On its Azure report page, Microsoft explained that after the gas was released, it caused the Air Handler Units to automatically cease operations, which in turn led to the ambient temperature rising - which then caused some systems to automatically shutdown.

Click here to read the rest of this story.
Fire Suppression Company Scam

By Jesse Jones

It appears that the fire protection company Red Safety is feeling the heat, again, from fire chiefs for its sales practices.

"For me it's disheartening," said Maple Valley Fire Chief Aaron Tyerman.

Tyerman says one of the company's employees misrepresented themselves as being part of the fire department at a community event.

Click here to read the rest of the article.

UTC Rockwell Collins: How the Deal Went Down
Irrigation work is underway at the 35th Street NE Rockwell Collins plant in Cedar Rapids on Tuesday, Sept. 5, 2017. (Liz Martin/The Gazette)

By Matthew Patane
The Gazette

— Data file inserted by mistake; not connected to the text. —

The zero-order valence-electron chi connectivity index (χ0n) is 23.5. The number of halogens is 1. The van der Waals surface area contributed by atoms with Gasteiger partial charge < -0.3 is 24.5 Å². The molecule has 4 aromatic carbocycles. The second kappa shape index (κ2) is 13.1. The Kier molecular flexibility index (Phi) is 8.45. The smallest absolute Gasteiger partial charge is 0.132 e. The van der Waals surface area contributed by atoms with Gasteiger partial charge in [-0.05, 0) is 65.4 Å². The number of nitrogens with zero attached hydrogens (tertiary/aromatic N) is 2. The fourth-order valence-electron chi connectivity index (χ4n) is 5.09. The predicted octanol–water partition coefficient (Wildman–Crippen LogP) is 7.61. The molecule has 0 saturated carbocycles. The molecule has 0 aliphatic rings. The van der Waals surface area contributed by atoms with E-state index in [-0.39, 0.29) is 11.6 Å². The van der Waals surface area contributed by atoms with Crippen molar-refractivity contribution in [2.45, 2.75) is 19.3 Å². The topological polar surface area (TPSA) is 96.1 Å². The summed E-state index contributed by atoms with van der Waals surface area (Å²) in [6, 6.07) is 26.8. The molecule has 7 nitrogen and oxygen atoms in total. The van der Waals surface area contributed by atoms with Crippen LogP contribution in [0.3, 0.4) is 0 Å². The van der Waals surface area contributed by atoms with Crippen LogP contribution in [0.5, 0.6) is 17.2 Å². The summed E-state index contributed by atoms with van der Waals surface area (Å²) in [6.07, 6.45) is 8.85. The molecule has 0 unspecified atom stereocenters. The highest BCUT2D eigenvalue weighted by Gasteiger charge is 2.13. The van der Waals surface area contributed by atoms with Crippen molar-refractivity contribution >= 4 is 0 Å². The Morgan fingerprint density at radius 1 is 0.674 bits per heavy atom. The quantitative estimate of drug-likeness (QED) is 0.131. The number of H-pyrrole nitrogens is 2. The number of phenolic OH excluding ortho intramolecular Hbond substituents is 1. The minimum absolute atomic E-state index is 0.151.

Filings provide details on how the deal came together

United Technologies Corp. floated the idea of a partnership with Rockwell Collins before it proposed to acquire the Cedar Rapids avionics company, recently released filings show.

Connecticut-based UTC announced in September plans to acquire Rockwell for $30 billion, including debt. Filings with the Securities and Exchange Commission published since then provide details on how that deal came together.

Read the full story here.
thirty_yearsOzone Problem Remains Elusive 30 Years Later
Satellite imagery depicting the annual maximum extent of the ozone hole over Antarctica from 1979 to 2013. Credit: NASA GODDARD SPACE FLIGHT CENTER

By Fred Pearce
Yale Environment 360

Despite a ban on chemicals like chlorofluorocarbons, the ozone hole over Antarctica remains nearly as large as it did when the Montreal Protocol was signed in 1987. Scientists now warn of new threats to the ozone layer, including widespread use of ozone-eating chemicals not covered by the treaty.

Did the Montreal Protocol fix the ozone hole? It seemed so. With chlorofluorocarbons (CFCs) and other ozone-eating chemicals banned, many scientists said it was only a matter of time before the ozone layer recharged, and the annual hole over Antarctica healed for good.